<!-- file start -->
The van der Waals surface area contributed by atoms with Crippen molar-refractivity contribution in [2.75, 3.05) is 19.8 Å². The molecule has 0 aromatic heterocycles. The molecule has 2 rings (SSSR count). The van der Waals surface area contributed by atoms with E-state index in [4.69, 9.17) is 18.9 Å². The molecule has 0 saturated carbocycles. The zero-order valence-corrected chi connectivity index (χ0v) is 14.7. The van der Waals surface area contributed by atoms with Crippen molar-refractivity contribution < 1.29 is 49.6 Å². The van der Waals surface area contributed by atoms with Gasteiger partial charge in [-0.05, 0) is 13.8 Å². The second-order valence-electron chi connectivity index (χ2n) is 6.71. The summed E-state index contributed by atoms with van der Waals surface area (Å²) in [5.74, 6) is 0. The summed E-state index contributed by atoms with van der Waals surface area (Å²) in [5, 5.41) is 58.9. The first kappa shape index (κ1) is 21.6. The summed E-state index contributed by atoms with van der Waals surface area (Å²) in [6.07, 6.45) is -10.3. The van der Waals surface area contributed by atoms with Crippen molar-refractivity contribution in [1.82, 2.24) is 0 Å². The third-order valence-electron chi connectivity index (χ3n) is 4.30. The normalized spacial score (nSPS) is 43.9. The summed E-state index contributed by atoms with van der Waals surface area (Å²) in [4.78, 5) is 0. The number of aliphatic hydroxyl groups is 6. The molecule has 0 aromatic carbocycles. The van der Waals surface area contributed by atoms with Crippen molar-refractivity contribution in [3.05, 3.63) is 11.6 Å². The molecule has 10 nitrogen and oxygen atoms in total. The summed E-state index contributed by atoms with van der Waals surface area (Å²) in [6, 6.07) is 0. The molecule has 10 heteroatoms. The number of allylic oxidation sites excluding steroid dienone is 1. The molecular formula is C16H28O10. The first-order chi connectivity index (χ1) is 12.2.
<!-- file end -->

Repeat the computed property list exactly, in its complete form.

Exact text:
The van der Waals surface area contributed by atoms with Crippen molar-refractivity contribution in [2.75, 3.05) is 19.8 Å². The molecule has 0 aromatic heterocycles. The molecule has 2 rings (SSSR count). The van der Waals surface area contributed by atoms with E-state index in [4.69, 9.17) is 18.9 Å². The molecule has 0 saturated carbocycles. The zero-order valence-corrected chi connectivity index (χ0v) is 14.7. The van der Waals surface area contributed by atoms with Crippen molar-refractivity contribution < 1.29 is 49.6 Å². The van der Waals surface area contributed by atoms with Gasteiger partial charge in [-0.05, 0) is 13.8 Å². The second-order valence-electron chi connectivity index (χ2n) is 6.71. The summed E-state index contributed by atoms with van der Waals surface area (Å²) in [5.74, 6) is 0. The summed E-state index contributed by atoms with van der Waals surface area (Å²) in [5, 5.41) is 58.9. The first kappa shape index (κ1) is 21.6. The summed E-state index contributed by atoms with van der Waals surface area (Å²) in [6.07, 6.45) is -10.3. The van der Waals surface area contributed by atoms with Crippen molar-refractivity contribution in [1.82, 2.24) is 0 Å². The third-order valence-electron chi connectivity index (χ3n) is 4.30. The normalized spacial score (nSPS) is 43.9. The summed E-state index contributed by atoms with van der Waals surface area (Å²) in [4.78, 5) is 0. The number of aliphatic hydroxyl groups is 6. The molecule has 0 aromatic carbocycles. The van der Waals surface area contributed by atoms with Crippen molar-refractivity contribution in [3.05, 3.63) is 11.6 Å². The molecule has 10 nitrogen and oxygen atoms in total. The summed E-state index contributed by atoms with van der Waals surface area (Å²) in [6, 6.07) is 0. The molecule has 10 heteroatoms. The number of allylic oxidation sites excluding steroid dienone is 1. The molecular formula is C16H28O10. The first-order chi connectivity index (χ1) is 12.2.